Not that anyone’s keeping official count, but Beach photographer Erwin Buck has likely photographed the Leuty Lifeguard Station thousands of times over the years.
“Thousands would come close, a million would be an exaggeration,” he said. “There are times when I have to stop myself from taking yet another picture of it. Yet, everything around it always changes – the sky, the sand, the clouds, the boardwalk…”
Indeed, through Buck’s lens, the stationary, historic landmark anchors its ever-changing setting, with each of his newly discovered angles revealing unexamined corners and character.
In one photo, the station appears boastful, proud of its predominance on the beach. In the next, it’s bashful, gracious, allowing the elements – or the people to the side of the frame – to take over the view.
Now, Buck’s passion for photographing the station will be shared with the world, with one of his images immortalized in the design for this year’s Scotiabank Toronto Waterfront Marathon finisher medals.
“I’m really happy that the beauty of our neighbourhood is being featured so prominently,” said Buck. “Running has been a passion for me for many, many years and as such I find it humbling that the Scotiabank Waterfront Marathon medal carries an image of what I consider to be the heart of The Beach.”
But he’s quick to defer credit for the medal’s design.
“I’m happy to be a part of the design, proud actually,” he said. “But the real credit belongs to the designer.”
The “Leuty”, designed by Canada Running Series’ Inge Johnson, is based on a photograph Buck took of the station last year.
Johnson has known Buck for years, and she said she knew she wanted to work with him on this year’s design – the first time she’s worked with a photographer.
This year’s medals mark the 10th anniversary of the Landmark Collectors’ Series, medals all designed by Johnson and which feature other Toronto icons like Honest Ed’s, the Humber Bay Arch Bridge, the Flatiron Building, and another Beach landmark, Kew Gardens.
The 2017 medals were revealed just before sunset on May 19, following a mystery reveal run along the waterfront which ended at the station. Nearly 120 people attended the fun run and unveiling, led by the RunTObeer crew and Canadian Olympians Reid Coolsaet and Lanni Marchant. Buck and the Beach Village BIA were given ceremonial medals to mark their efforts in making the medal happen, and Pegasus’ Paula Murphy was on hand as the representative for the race’s neighbourhood charity.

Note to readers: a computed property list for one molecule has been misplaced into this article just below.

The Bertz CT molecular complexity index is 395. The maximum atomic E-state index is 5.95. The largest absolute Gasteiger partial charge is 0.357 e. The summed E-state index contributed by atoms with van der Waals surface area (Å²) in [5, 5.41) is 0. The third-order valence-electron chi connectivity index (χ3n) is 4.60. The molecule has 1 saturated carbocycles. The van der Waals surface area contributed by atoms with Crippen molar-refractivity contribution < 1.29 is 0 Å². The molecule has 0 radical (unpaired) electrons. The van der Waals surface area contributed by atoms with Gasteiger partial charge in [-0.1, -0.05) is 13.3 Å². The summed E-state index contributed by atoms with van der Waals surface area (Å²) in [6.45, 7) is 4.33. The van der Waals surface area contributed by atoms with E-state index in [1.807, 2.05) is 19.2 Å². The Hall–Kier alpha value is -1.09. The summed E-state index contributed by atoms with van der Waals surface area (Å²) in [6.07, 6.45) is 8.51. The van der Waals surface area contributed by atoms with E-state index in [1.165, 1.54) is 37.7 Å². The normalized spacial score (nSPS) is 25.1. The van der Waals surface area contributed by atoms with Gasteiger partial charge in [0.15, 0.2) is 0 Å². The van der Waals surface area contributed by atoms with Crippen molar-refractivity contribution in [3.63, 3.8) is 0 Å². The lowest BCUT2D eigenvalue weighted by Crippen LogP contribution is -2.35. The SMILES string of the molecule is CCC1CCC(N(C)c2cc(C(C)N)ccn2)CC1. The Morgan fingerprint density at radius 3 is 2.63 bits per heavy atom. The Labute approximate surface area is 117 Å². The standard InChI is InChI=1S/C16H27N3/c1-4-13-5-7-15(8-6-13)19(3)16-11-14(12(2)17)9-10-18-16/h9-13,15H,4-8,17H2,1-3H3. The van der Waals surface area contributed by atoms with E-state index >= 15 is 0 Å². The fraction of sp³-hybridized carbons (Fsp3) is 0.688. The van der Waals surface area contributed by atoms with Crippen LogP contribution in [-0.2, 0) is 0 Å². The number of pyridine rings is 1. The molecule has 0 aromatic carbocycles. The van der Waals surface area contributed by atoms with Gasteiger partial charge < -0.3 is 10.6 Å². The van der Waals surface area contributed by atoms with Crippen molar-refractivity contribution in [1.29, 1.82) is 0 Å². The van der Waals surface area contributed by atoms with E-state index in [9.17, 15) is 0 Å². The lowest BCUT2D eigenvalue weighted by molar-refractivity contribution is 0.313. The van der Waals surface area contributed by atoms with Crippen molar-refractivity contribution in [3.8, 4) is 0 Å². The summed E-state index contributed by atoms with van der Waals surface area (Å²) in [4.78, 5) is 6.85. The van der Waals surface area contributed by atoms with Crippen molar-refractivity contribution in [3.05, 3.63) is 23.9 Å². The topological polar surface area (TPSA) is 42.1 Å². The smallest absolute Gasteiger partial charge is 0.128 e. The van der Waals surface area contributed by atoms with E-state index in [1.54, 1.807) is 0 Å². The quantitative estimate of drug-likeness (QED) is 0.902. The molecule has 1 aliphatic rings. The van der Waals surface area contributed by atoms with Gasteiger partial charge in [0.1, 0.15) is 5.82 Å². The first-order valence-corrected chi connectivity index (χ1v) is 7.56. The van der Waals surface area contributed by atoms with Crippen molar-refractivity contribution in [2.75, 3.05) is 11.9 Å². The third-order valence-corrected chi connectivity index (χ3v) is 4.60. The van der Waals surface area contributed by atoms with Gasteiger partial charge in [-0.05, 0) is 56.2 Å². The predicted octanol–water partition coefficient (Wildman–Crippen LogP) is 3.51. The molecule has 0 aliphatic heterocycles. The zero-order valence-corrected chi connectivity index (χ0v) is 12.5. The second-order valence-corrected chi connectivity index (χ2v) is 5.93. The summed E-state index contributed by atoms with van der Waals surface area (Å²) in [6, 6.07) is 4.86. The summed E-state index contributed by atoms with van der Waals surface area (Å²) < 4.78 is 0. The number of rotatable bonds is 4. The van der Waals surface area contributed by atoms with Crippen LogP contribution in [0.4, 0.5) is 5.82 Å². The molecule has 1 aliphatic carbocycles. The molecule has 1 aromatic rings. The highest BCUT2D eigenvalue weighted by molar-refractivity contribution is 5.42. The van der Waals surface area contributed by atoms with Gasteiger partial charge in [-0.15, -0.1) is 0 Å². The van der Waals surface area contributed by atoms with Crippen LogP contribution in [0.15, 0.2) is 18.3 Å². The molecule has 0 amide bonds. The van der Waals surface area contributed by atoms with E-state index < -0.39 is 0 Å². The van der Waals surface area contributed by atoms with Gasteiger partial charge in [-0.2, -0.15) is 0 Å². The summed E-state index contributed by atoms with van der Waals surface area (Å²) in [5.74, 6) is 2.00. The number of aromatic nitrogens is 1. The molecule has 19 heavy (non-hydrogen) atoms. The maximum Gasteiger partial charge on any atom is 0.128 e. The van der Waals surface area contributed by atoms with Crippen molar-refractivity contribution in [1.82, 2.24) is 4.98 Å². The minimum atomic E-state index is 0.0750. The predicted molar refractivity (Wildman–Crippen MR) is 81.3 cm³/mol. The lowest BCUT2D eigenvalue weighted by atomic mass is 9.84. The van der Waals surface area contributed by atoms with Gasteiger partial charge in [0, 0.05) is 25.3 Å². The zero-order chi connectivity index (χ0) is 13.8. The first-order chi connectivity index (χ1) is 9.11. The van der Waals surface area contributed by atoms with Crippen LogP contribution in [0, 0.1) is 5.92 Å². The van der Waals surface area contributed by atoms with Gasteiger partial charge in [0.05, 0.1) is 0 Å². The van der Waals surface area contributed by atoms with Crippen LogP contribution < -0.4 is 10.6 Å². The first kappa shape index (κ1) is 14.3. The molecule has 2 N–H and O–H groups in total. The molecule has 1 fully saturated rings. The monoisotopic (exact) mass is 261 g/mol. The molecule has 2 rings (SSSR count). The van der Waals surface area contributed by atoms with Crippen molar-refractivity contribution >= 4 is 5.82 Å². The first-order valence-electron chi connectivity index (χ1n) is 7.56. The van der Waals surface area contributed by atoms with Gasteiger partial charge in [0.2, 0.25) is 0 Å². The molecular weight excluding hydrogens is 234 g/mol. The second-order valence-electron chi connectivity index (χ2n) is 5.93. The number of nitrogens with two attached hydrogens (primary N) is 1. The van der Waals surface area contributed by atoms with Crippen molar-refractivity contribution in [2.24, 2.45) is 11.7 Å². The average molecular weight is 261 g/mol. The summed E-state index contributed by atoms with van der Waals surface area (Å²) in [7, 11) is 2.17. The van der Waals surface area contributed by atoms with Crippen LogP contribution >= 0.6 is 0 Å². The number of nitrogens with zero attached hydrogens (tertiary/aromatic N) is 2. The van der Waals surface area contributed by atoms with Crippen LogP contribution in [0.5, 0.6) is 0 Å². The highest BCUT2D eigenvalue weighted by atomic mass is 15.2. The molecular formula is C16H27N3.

This design was the “most challenging” one yet, said Johnson over the phone last week, noting her desire to capture the light of Buck’s photograph within the restrictions of working with enamel. This year is only the second year the collection has used colour – she had five at her disposal, adding depth and detail with intricate linework and varying finishes. The artist’s background as a sculptor helps her in the design work, she said, as does having an image like Buck’s to work with.
“What pleased me the most was how pleased Erwin was,” said Johnson, of the unveiling. That, and the weather, which looked like it might thunder until the medal was revealed. “It was getting darker and darker,” she said. “But as soon as the medal was revealed, the sun broke through.”
She said she is happy to play a part in helping the station become part of Canada’s historic canon, and sharing the image with the world. “The medal will go out to over 70 countries, and it has Leuty on it … everyone will know.”
For those closer to home who want this piece of history, there is still time to start training for the October 22 race. The 5 km is a great entry to the event, said Johnson.
Organizers of the marathon note that the Beach plays an important role in the annual marathon’s route – the 30km mark, “when runners can hit the legendary ‘wall’, only to have the great crowds in the neighbourhood lift them and carry them to the finish.”
Now, those who finish the race – the 5 km, half-marathon, or marathon – will be able to have an icon of that spirit with them always.